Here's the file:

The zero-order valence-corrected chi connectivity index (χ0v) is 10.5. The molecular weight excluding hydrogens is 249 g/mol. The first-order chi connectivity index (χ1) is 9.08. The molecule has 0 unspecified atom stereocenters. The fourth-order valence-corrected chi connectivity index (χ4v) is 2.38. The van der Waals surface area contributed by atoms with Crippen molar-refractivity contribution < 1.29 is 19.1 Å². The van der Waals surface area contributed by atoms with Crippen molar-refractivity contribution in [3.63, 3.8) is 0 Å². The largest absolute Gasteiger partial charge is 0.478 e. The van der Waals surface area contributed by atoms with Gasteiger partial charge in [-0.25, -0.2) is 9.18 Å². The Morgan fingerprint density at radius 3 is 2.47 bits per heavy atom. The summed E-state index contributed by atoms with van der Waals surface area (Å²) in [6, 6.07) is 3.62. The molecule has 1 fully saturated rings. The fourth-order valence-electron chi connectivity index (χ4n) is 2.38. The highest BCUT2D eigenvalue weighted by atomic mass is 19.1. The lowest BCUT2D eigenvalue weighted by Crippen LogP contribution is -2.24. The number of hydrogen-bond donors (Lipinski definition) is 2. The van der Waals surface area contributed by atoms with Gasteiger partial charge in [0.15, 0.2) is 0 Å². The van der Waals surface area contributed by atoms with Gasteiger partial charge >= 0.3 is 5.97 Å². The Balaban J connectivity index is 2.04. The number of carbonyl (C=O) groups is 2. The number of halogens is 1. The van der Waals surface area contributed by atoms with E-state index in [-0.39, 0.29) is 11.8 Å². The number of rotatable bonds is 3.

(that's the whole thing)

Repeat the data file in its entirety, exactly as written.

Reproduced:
The zero-order valence-corrected chi connectivity index (χ0v) is 10.5. The molecular weight excluding hydrogens is 249 g/mol. The first-order chi connectivity index (χ1) is 9.08. The molecule has 0 unspecified atom stereocenters. The fourth-order valence-corrected chi connectivity index (χ4v) is 2.38. The van der Waals surface area contributed by atoms with Crippen molar-refractivity contribution < 1.29 is 19.1 Å². The van der Waals surface area contributed by atoms with Crippen molar-refractivity contribution in [3.63, 3.8) is 0 Å². The largest absolute Gasteiger partial charge is 0.478 e. The van der Waals surface area contributed by atoms with Gasteiger partial charge in [-0.25, -0.2) is 9.18 Å². The Morgan fingerprint density at radius 3 is 2.47 bits per heavy atom. The summed E-state index contributed by atoms with van der Waals surface area (Å²) in [6, 6.07) is 3.62. The molecule has 1 fully saturated rings. The fourth-order valence-electron chi connectivity index (χ4n) is 2.38. The highest BCUT2D eigenvalue weighted by atomic mass is 19.1. The lowest BCUT2D eigenvalue weighted by Crippen LogP contribution is -2.24. The number of hydrogen-bond donors (Lipinski definition) is 2. The van der Waals surface area contributed by atoms with Gasteiger partial charge in [0.15, 0.2) is 0 Å². The van der Waals surface area contributed by atoms with Gasteiger partial charge >= 0.3 is 5.97 Å². The Balaban J connectivity index is 2.04. The number of carbonyl (C=O) groups is 2. The number of halogens is 1. The van der Waals surface area contributed by atoms with E-state index in [-0.39, 0.29) is 11.8 Å². The number of rotatable bonds is 3.